Altair Activate® software is an open & flexible tool for rapidly modeling and simulating products as multi-disciplinary systems in the form of 1D models (expressed as signal-based or physical block diagrams), optionally coupled to 3D models. Recently, it can also run hardware in the loop simulations, making it a perfect platform to develop mechatronic systems, such as:

The Ball Balancing Table (BBT) is a well-known kit for all mechatronics enthusiasts. Even if it might appear quite simple, it allows to investigate many aspects of control, for example anti-windup scheme for PID control.

The main parts of the BBT kit are:

  1.  Power Supply
  2. Controller (Arduino)
  3. RC Servos
  4. 2D resistive touch screen
  5. Steel Ball

The position of the ball, measured by the touchscreen, is fed as input to the controller, which comparing it with the reference produces an error signal. This error signal is converted accordingly to a certain control logic into a command which drives the RC servos. The movement of the servos is transmitted to the table through rod end bearings, allowing the ball to follow the set reference.

In this short article we will analyze this mechatronic system going through:

The closed loop system can be easily modeled in Altair Activate through this block diagram:

Where we can visualize 2 superblocks:

  • plant (Ball Balancing Table)
  • controller

Looking inside the plant superblock:

we find 4 different versions of the plant:

  1. LINEAR 1D. The BBT is described by linear equations of motion, modeled with signal-based blocks. It is a simplification, but still pretty accurate if the oscillations of the table are small. And anyway, it can be used to design a state observer.
  2. NONLINEAR 1D. The BBT is described by nonlinear equations of motion, modeled with signal-based blocks. This description is more accurate, but it does not consider all the physics of the problem yet (for example the contact between the ball and the table is not handled accurately).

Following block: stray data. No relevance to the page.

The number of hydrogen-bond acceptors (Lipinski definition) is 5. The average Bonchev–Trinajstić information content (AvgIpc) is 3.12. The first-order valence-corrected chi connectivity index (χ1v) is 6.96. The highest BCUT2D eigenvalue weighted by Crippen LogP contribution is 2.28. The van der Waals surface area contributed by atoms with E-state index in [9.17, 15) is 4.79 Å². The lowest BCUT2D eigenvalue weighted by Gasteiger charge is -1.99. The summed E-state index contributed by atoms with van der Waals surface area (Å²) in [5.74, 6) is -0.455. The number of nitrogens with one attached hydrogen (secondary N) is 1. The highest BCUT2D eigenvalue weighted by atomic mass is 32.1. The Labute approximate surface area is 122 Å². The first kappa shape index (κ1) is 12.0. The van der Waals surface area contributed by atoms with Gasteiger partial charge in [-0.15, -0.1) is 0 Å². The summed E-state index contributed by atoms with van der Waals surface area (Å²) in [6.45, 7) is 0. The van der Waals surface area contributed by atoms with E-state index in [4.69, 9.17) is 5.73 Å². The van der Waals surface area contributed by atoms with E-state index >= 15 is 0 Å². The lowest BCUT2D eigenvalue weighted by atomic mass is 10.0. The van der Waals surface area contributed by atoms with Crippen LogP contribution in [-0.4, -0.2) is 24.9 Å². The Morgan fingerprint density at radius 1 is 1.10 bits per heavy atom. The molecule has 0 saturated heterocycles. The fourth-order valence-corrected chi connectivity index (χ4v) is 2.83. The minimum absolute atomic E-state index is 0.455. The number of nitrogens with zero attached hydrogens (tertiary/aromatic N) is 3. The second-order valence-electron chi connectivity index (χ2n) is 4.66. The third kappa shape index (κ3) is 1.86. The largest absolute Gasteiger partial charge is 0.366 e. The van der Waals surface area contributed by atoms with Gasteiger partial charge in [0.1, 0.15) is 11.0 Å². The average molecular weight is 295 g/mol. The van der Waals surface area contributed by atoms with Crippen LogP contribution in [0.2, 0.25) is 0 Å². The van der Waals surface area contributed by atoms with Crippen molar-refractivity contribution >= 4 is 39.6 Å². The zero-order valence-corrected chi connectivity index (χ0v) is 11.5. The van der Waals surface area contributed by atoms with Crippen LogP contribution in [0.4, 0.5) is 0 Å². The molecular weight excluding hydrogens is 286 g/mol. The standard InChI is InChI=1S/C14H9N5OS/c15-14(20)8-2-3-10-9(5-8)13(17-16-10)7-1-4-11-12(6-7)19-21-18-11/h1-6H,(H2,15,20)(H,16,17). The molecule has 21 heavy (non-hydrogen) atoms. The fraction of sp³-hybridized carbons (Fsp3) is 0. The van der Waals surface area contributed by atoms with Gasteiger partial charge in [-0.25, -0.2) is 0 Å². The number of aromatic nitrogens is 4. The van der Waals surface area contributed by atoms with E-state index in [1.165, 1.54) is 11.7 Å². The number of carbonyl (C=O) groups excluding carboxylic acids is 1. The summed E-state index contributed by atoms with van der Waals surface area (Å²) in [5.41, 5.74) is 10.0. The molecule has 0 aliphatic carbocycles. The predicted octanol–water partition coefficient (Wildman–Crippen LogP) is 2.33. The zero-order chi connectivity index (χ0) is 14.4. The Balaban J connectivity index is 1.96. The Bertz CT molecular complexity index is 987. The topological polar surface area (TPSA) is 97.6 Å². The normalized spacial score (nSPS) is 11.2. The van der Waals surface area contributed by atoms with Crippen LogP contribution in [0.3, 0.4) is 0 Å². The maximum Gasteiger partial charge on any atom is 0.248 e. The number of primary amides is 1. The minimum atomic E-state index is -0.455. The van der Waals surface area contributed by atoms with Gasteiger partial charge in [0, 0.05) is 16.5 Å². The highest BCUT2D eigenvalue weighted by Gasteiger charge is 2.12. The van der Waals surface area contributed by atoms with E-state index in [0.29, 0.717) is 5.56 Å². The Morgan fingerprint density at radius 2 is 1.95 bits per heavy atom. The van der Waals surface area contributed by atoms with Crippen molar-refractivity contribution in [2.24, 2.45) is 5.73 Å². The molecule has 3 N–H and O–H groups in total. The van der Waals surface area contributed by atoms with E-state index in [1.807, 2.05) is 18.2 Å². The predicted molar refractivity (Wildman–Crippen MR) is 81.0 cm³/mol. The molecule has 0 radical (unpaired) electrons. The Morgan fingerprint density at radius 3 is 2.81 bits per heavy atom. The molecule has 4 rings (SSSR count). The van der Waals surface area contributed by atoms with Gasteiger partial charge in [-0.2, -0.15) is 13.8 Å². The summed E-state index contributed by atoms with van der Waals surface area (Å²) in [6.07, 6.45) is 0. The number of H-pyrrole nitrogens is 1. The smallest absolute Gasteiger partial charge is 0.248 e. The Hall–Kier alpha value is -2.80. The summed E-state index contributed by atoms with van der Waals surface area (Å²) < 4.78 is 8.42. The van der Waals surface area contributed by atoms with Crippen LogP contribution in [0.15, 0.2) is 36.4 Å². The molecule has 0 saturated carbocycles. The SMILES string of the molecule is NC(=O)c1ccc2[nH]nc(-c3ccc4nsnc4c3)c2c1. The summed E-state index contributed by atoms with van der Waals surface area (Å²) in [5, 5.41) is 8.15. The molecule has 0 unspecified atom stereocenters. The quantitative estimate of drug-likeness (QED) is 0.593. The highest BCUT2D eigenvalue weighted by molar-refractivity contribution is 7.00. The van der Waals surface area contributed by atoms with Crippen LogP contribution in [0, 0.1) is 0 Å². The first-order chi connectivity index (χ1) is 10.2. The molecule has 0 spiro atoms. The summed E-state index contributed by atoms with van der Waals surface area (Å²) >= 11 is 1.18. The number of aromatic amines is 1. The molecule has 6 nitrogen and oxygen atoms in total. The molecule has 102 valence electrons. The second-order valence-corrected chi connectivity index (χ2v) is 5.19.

3. MULTIBODY 3D. The BBT is modeled in Altair Motion View/Motion Solve as a 3D multibody system. This is the most accurate physical description. In this case a co-simulation is run between Altair Activate and Motion Solve.
  4. HARDWARE. This is the real plant. We are not modeling it, we are connecting it to Altair Activate, so that a hardware in the loop simulation can be performed.

The flexibility of Altair Activate allows to keep in a single model different versions of the plant, and to smoothly switch from one to another, based on the user needs.

Once the plant has been modeled, we need to design our controller:

We can recognize a PID control with Anti-Windup (for both servos). With the Anti-Windup scheme, we will prevent the integrator to overcharge due to the saturation of the actuators. So, we will minimize the overshooting.

The gains of the controller can be set by:

  • trial & error
  • analytical methods
  • optimization algorithms

Here we go for the 3rd option leveraging the built-in BOBYQA optimization algorithm.

The optimizer runs the Activate model by successive iterations, and varying the controller gains, it minimizes the cost function, which is proportional to the error between the actual position of the ball and the reference.

Which is the plant model that has been used for the optimization (we have 4 different versions of the plant)?

Since the optimization is an iterative process, we need a model that runs fast. Moreover, to get meaningful results this model should be accurate enough. Hence the natural choice is the NONLINEAR 1D model, whose equations of motion are:

At the end of the optimization process we get the optimal gains of the controller that we can deploy to control the more detailed and accurate 3D multibody model of the plant:

In this way we are virtually validating our controller!

The last step is to test and validate the controller with the real BBT kit. This means that we are performing a hardware in the loop simulation.

As you can see the digital twin and the real BBT kit behave almost the same:

References:

[1] Ball Balancing Table Courseware, Altair, Troy (MI)

[2] Ogata, K. (2010) Modern Control Engineering. 5th Edition, Pearson, Upper Saddle River

[3] Visioli, A. (2006) Practical PID control, Springer, London

Acknowledgements:

Special thanks to Acrome myControl and to Altair MBD Team

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